Texas rancher Whit Jones told “Fox & Friends” on Thursday that he and his neighbors have found the bodies of migrants on their properties.
Jones, who lives in Hebbronville, Texas, said that while he has found about two to three corpses a year, “a neighbor of mine has found nearly ten a year in the last ten years.”
He noted that at present he has mostly found adult men who would not be eligible for asylum on his property.
“Right now, we see almost no children or women because of everything that is going on on the river,” Jones explained. “These people do not have to travel this journey.”
He noted that women and children can demand asylum and “be bullied in places”
“There’s a sense of dread that exists down here all the time,” Jones’ host Brian Kilmeade said. “It’s a terrible situation.”
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Senator Marsha Blackburn, R-Tenn., Said last month that similar problems have been reported by ranchers in Arizona.
“I spoke to John Ladd, a local farmer in Cochise County, who for the past 30 years has told me he has had over a dozen dead illegal immigrants on his ranch,” Blackburn tweeted.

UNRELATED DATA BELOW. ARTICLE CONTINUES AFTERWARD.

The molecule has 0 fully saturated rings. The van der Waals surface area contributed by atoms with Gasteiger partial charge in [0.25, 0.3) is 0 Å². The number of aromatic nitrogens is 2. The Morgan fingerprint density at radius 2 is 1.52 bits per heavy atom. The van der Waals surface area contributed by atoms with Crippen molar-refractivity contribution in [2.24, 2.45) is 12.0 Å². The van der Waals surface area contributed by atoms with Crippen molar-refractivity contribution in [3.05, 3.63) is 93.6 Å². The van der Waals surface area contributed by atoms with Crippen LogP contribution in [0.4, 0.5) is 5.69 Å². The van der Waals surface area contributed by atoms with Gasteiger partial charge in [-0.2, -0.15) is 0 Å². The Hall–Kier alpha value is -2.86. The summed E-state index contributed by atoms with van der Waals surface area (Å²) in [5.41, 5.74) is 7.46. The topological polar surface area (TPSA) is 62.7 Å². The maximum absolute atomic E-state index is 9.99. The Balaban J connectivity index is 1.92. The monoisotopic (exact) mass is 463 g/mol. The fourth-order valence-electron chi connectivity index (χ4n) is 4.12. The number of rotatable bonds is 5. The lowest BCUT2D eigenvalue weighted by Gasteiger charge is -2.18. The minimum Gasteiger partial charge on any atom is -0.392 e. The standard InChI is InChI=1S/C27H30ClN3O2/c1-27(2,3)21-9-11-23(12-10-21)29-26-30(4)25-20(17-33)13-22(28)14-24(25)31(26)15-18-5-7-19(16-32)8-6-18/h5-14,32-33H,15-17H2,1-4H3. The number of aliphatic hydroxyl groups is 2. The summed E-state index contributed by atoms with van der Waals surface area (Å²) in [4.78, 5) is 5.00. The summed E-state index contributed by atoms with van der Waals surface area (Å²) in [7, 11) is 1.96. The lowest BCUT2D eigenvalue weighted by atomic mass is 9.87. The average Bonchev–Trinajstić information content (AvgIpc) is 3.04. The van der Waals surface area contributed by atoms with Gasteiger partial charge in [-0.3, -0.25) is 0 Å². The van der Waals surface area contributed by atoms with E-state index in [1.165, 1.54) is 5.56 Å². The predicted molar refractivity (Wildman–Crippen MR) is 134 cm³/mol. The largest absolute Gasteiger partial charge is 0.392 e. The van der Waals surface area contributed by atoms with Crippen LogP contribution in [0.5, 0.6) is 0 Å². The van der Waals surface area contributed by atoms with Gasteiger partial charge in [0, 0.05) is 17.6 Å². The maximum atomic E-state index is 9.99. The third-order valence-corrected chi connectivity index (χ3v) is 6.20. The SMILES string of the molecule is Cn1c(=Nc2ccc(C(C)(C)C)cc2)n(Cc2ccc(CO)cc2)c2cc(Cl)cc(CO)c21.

President Biden has scrapped a number of former President Trump’s immigration policies, which included wall-building and having asylum seekers stay in Mexico instead of staying in the United States while waiting for their cases to be heard. The movements have led to a record increase in immigrants, including unaccompanied minors, who have strained capacity at immigration facilities in recent weeks.
Jones explained that he lives a little north of the border with Mexico.
“Typically what we hear about in the news are people crossing the border,” he explained. “But essentially there is another boundary that lies about 50 miles to the north, and we call it ‘internal control system’ or ‘internal control point.'”
“So when all these people come across the river, they must now take a new journey over to the next,” he continued.
Jones said he hopes to pass a state law that will help “punish smugglers” and provide protection to immigrants.
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He noted that the law would “strengthen the sanction for state-level violations” and would allow “our local law enforcement to do more with the situation.”